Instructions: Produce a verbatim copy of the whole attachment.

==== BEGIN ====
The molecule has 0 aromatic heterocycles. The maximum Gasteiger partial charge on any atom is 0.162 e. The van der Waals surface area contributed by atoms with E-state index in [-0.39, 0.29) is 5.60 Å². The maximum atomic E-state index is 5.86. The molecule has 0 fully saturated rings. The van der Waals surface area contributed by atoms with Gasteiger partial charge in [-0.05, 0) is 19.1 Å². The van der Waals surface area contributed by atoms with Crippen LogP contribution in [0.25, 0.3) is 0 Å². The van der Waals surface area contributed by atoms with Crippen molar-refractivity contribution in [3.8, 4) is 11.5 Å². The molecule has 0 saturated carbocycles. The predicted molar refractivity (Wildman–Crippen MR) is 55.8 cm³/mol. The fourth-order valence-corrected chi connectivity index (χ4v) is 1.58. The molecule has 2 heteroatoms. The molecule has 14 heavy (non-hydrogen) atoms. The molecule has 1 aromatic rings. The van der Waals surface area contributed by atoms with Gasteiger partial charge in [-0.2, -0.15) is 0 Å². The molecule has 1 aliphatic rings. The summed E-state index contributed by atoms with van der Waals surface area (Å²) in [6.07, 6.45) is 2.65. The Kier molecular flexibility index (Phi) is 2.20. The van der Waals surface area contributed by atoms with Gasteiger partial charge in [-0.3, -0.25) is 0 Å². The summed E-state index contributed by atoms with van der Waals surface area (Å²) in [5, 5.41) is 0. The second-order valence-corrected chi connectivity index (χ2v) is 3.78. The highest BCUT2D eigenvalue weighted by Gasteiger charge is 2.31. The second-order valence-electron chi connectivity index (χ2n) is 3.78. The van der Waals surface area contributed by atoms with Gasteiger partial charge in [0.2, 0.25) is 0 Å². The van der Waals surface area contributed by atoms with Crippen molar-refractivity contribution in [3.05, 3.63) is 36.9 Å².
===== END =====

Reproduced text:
The molecule has 0 aromatic heterocycles. The maximum Gasteiger partial charge on any atom is 0.162 e. The van der Waals surface area contributed by atoms with E-state index in [-0.39, 0.29) is 5.60 Å². The maximum atomic E-state index is 5.86. The molecule has 0 fully saturated rings. The van der Waals surface area contributed by atoms with Gasteiger partial charge in [-0.05, 0) is 19.1 Å². The van der Waals surface area contributed by atoms with Crippen LogP contribution in [0.25, 0.3) is 0 Å². The van der Waals surface area contributed by atoms with Crippen molar-refractivity contribution in [3.8, 4) is 11.5 Å². The molecule has 0 saturated carbocycles. The predicted molar refractivity (Wildman–Crippen MR) is 55.8 cm³/mol. The fourth-order valence-corrected chi connectivity index (χ4v) is 1.58. The molecule has 2 heteroatoms. The molecule has 14 heavy (non-hydrogen) atoms. The molecule has 1 aromatic rings. The van der Waals surface area contributed by atoms with Gasteiger partial charge in [-0.2, -0.15) is 0 Å². The molecule has 1 aliphatic rings. The summed E-state index contributed by atoms with van der Waals surface area (Å²) in [6.07, 6.45) is 2.65. The Kier molecular flexibility index (Phi) is 2.20. The van der Waals surface area contributed by atoms with Gasteiger partial charge in [-0.3, -0.25) is 0 Å². The summed E-state index contributed by atoms with van der Waals surface area (Å²) in [5, 5.41) is 0. The second-order valence-corrected chi connectivity index (χ2v) is 3.78. The highest BCUT2D eigenvalue weighted by Gasteiger charge is 2.31. The second-order valence-electron chi connectivity index (χ2n) is 3.78. The van der Waals surface area contributed by atoms with Gasteiger partial charge in [0.2, 0.25) is 0 Å². The van der Waals surface area contributed by atoms with Crippen molar-refractivity contribution in [3.05, 3.63) is 36.9 Å².